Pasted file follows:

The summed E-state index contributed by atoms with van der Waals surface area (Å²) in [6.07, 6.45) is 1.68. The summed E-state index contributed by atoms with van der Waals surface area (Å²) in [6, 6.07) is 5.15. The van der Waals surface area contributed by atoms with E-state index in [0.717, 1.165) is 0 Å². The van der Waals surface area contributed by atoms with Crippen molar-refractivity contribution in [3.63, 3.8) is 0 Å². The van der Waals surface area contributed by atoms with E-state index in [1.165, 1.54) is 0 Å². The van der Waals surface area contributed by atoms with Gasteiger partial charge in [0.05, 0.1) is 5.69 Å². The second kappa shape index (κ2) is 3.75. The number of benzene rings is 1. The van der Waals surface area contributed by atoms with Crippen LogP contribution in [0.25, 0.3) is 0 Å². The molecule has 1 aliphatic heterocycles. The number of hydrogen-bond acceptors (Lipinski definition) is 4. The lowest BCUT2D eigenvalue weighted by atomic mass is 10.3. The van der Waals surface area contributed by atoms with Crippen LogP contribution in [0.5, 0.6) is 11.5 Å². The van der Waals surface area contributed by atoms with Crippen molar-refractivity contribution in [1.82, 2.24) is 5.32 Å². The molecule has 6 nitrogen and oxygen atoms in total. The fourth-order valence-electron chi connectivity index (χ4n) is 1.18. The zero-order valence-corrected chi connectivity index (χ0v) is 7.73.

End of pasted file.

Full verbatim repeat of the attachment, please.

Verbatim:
The summed E-state index contributed by atoms with van der Waals surface area (Å²) in [6.07, 6.45) is 1.68. The summed E-state index contributed by atoms with van der Waals surface area (Å²) in [6, 6.07) is 5.15. The van der Waals surface area contributed by atoms with E-state index in [0.717, 1.165) is 0 Å². The van der Waals surface area contributed by atoms with Crippen molar-refractivity contribution in [3.63, 3.8) is 0 Å². The van der Waals surface area contributed by atoms with E-state index in [1.165, 1.54) is 0 Å². The van der Waals surface area contributed by atoms with Gasteiger partial charge in [0.05, 0.1) is 5.69 Å². The second kappa shape index (κ2) is 3.75. The number of benzene rings is 1. The van der Waals surface area contributed by atoms with Crippen LogP contribution in [0.25, 0.3) is 0 Å². The molecule has 1 aliphatic heterocycles. The number of hydrogen-bond acceptors (Lipinski definition) is 4. The lowest BCUT2D eigenvalue weighted by atomic mass is 10.3. The van der Waals surface area contributed by atoms with Crippen LogP contribution in [0.5, 0.6) is 11.5 Å². The van der Waals surface area contributed by atoms with Crippen molar-refractivity contribution in [1.82, 2.24) is 5.32 Å². The molecule has 6 nitrogen and oxygen atoms in total. The fourth-order valence-electron chi connectivity index (χ4n) is 1.18. The zero-order valence-corrected chi connectivity index (χ0v) is 7.73.